Teens eager to drive often have parents equally concerned about keeping their new drivers safe. In fact, the rate of fatal crashes per mile driven for teen drivers is 3X that of drivers over age 20. The reality is that novice drivers can take years to develop real-world experience behind the wheel. Until then, parents can set expectations for safe driving behaviors, provide opportunities to practice in a safe environment and stay involved, even after their teen earns a driver’s license. Help teen drivers stay safe behind the wheel by preparing them for risks on the road with this teen driver timeline.
One Year in Advance: Set a Good Example
Starting long before your teen receives his or her driver’s license, demonstrate the kind of safe driving behaviors you will expect from your teen, including never driving while distracted by technology. It should be an easier conversation when it comes to setting expectations when your teen gets behind the wheel if those expectations reflect your own behavior. While distracted driving is dangerous for all drivers, Dr. Charlie Klauer, who studies teen risk and injury prevention at the Virginia Tech Transportation Institute, has found that the risks are much higher for novice drivers who engage in manual-visual tasks, such as texting while driving.
Less Than a Year in Advance: Discuss Dangerous Behaviors
Parents can help teens understand how certain behaviors behind the wheel may increase the risk of a crash. These behaviors include speeding, tailgating, drowsy driving or driving under the influence of alcohol or while distracted. Engaging in two or more of these behaviors at the same time may greatly increase the risk of crashes, according to Dr. Klauer. Parents should discuss the importance of safe speeds, a safe following distance and being aware of potentially dangerous conditions.
Six Months in Advance: Set Specific Expectations
Talk with your teen about his or her plans for driving. If your teen plans to drive, does he or she plan to drive every day? Does he or she plan on owning a car? Discuss the potential risks of driving, including legal and financial responsibilities, which can include insurance premiums, repair costs and fines for unsafe driving. Establish the rules of the house, including when and where your teen is allowed to drive, so he or she knows your expectations. For example:
Do you want them to turn off their smartphone so they will not be distracted while driving?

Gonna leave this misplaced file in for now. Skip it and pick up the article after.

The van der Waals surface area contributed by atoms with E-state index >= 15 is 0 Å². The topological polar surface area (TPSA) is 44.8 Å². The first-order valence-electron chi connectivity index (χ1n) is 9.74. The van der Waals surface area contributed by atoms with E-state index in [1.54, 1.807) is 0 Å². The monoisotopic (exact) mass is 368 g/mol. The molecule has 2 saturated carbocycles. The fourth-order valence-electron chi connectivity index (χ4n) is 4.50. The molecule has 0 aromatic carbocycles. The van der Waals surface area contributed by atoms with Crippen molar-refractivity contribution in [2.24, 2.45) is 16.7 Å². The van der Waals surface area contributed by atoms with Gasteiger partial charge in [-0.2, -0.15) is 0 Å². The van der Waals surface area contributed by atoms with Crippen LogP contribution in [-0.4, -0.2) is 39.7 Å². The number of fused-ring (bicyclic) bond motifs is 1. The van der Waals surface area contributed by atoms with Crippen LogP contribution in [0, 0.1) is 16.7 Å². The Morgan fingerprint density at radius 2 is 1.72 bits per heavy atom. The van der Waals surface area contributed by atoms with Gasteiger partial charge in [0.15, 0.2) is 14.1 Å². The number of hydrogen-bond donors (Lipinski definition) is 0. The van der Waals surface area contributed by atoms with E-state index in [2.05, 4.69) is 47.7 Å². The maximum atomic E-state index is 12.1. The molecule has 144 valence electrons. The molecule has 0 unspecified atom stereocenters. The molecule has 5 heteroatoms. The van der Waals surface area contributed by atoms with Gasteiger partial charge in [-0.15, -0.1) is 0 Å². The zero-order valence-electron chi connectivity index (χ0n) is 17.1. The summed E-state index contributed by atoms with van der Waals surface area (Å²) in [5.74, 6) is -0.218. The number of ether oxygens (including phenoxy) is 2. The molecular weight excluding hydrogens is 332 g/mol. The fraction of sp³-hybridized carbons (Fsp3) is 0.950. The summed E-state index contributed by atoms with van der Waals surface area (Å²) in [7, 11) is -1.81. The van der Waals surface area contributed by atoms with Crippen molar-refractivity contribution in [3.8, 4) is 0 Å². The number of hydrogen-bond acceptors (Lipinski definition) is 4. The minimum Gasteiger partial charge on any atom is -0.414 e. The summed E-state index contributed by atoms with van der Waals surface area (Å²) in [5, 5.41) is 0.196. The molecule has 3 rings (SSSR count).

Do you want them to reach a certain number of hours or miles driven before they can have passengers other than adult family members?
Do you want to set specific rules about driving at night or during inclement weather?
There are also teen driver apps that can monitor driving behavior, including speeding.
Four Months in Advance
Many states have extensive learner’s permits and graduated driver’s license laws. It is important to learn the rules and guidelines for your state. Strive not to just meet the minimum requirements, such as hours driven with supervision, but to exceed them. Most state departments of motor vehicles (DMVs) offer a driver's handbook, which may also be available online.
Take any necessary classroom instruction to prepare your teen for getting a license.
Practice, practice, practice. It takes a long time to learn how to drive well. The more a new driver gains experience, the better. New drivers can practice in empty parking lots and other low traffic areas to develop their skills.
Know the car. Have your teen get familiar with the vehicle and all of the controls, such as how to turn on the windshield wipers, headlamps, hazard lights and set the emergency brake.
Three Months in Advance: Plan for the Unexpected
Talk with teens about what to do if they are in a car accident. Do not assume new drivers instinctively know the basics, such as getting the other driver’s insurance and contact information, calling the police, taking pictures, completing an accident report and notifying your insurance company as soon as possible.
Help them pack an emergency kit for the car and discuss what they will do if their car breaks down on the road, including getting the car to a safe place before they get out. Make sure they have the number for roadside assistance, if you have a service that they can call.
Road Test Day and Beyond: Continue the Conversation
Stay involved with your teen driver even after he or she gets a driver’s license. Let him or her know it’s okay to ask you for help or for more practice. Encourage your teen to only drive in conditions where he or she feels safe. Continually review the safety guidelines, including prohibition of use of portable electronic devices while driving, which you discussed before they earned their license, so it remains top-of-mind.
Remember, even after a new driver takes the keys, continuing to talk about your expectations for safe behavior can help reinforce good decision.